White House to issue progress report on anniversary of economic stimulus
Wednesday, February 17, 2010
The White House is releasing its first annual report on the American Recovery and Reinvestment Act on Wednesday, summarizing its progress on the first anniversary of President Obama's signing of the massive, politically contentious economic stimulus package.
The $787 billion bill was a classic rendering of the precepts of economist John Maynard Keynes: With employers laying off workers, credit drying up and consumers battening down, the theory went, the government needed to do all it could to inject demand.
But even with most economists agreeing on the need for the stimulus, the package was politically fraught from the outset. Republicans charged the White House with letting congressional Democrats lard up the bill with pet priorities, although the bill's emphasis on education, energy and health care mostly reflected Obama's long-term agenda.
Liberals argued that the package was not big enough, especially given that $70 billion went toward a temporary patch for the alternative minimum tax, which was not seen as a stimulus to the economy.
The White House has acknowledged that its economists argued for a bigger package, but it maintains that the bill passed was the most politically feasible one. The measure got no Republican votes in the House and squeezed through the Senate with three GOP votes.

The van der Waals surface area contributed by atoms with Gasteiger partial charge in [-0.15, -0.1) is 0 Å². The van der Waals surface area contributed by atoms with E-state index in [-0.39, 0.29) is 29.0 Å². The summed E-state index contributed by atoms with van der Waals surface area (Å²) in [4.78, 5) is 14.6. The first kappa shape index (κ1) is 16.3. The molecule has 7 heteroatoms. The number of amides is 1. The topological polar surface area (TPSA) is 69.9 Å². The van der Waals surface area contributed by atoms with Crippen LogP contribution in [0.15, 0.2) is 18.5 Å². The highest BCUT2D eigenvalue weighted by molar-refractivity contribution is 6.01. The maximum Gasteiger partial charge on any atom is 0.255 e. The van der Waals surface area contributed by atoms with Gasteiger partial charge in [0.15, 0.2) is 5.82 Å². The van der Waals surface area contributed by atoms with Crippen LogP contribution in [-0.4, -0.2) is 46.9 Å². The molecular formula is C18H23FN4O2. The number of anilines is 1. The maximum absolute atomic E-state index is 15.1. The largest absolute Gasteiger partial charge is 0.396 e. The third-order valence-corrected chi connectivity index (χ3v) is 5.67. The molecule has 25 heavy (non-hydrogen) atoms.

The stimulus has since become more controversial among the American public. Independent arbiters such as the Congressional Budget Office agree that it helped end the recession and added several percentage points to GDP growth, and that it created or saved at least 2 million jobs.
But with job losses far deeper in 2009 than the administration expected, the stimulus has not kept unemployment from climbing to 10 percent. Republicans have seized on job-creation tallies reported by stimulus recipients, questioning their reliability.
At the same time, Republicans who voted against the bill, as well as Democrats, have touted stimulus spending in their districts.
The package was divided into three main categories:
-- Tax cuts (including $800 for both 2009 and 2010 for most families).
-- Payments, including fiscal aid to states and expanded safety net assistance (such as unemployment benefits, COBRA subsidies and food stamps).
-- Investments in, for example, public infrastructure, energy efficiency upgrades and broadband access.
While much of the investment spending has been slow to ramp up, administration officials say the initiative is on track, with 70 percent scheduled to be spent by October. With most of the state aid and safety net benefits already out the door, the spending will now shift more toward investment projects.